Christopher Soto’s Diaries of a Terrorist (Copper Canyon Press) is a powerful collection from an already established poet and activist. As someone who read his work for the first time, this collection was the perfect explanation of the reason why he’s so recognized. 

Soto’s poems are meant to be rough, triggering at times, and cut straight to the point. Readers can’t help but understand the message, empathize, and feel like we’re supposed to fix things ourselves.

The author’s use of spacing and repetition are particularly remarkable, changing just so slightly, connecting words to each other in such original ways that they open up to the readers a new world of images. This is especially well-expressed in poems like the incredibly well-titled, “The Children in Their Little Bullet-Proof Vests”. The whole poem makes great use of form and of an interesting combination of variations and repetitions to express the right ideas, but my favourite stanza, where this is displayed so well, is towards the end. It goes from Not // Him // Changed to Nothing, stopping by Knot // Hymn // Chain. The assonance among words with such different meanings and connotations, and how Soto uses it to get their point across, is nothing short of spectacular.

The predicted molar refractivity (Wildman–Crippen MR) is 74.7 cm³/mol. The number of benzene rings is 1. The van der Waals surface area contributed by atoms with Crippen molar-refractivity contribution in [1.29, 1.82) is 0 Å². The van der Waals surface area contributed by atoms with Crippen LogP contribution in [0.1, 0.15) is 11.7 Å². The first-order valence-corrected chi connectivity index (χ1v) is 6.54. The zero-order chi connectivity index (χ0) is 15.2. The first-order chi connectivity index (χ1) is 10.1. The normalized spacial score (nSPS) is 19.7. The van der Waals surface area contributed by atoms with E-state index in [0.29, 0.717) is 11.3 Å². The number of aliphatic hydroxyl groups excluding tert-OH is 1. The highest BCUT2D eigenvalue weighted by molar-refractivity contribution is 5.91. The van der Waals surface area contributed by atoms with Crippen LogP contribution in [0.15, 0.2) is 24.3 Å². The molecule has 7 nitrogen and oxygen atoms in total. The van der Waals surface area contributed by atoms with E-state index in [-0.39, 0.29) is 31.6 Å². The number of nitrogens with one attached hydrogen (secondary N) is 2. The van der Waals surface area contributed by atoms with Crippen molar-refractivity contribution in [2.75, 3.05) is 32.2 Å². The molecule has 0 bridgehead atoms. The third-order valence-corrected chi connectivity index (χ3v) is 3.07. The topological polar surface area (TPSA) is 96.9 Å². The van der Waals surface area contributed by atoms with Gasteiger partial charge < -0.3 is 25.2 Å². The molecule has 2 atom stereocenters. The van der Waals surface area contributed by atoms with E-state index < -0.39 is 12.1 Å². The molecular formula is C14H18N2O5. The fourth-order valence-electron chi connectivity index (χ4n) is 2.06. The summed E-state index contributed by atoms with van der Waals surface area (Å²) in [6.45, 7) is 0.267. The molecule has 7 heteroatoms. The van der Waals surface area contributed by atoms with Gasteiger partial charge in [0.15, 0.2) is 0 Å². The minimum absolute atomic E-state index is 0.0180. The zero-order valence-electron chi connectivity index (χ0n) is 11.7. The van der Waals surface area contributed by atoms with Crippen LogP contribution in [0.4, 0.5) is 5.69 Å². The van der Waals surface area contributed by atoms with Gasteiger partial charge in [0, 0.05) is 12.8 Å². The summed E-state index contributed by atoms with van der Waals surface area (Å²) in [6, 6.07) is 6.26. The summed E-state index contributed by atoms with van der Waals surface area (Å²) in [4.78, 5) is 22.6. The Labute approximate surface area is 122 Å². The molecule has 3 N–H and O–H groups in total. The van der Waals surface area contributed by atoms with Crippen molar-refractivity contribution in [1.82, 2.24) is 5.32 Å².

The poems are also very visual, striking us with imagery that represents incredibly well the hurt and disdain that the author wants to convey. Different poems express this really well, but among these ones “In Support of Violence” definitely stands out.

“Gored & gorge are words to describe a wound             Gorgeous // The opening Of a blade inside his chest                Gorgeous // Black galaxies growing

Across his skin // We threw rocks // & Chili pepper 

Arrest us all”

Many of us think that our experiences are special and universal at the same time, and we often reflect these ideas in our writing. And yet some are horrifically unique, unbelievable from the outside, like the particular kind of violence that seems to infest everyday life in the USA. And I particularly appreciated that Soto paid attention to this, writing  It’s so American in A Beautiful Day in the Psychiatric//Garden. Because as common as violence and injustice are, there are some particular brands of those only specific to the USA, and which horrify people–not only those who live them, but also those who watch in from the outside and can’t believe that this is someone’s daily life, someone’s “normal”.

Among all these strong topics and harsh words though, it shouldn’t be ignored that Soto can also be soft and emotional, like in Concerning the Necropolitical Landscape. 

Dear Mother, they write, //Please Teach us how to hold the sorrow // Without losing our arms.

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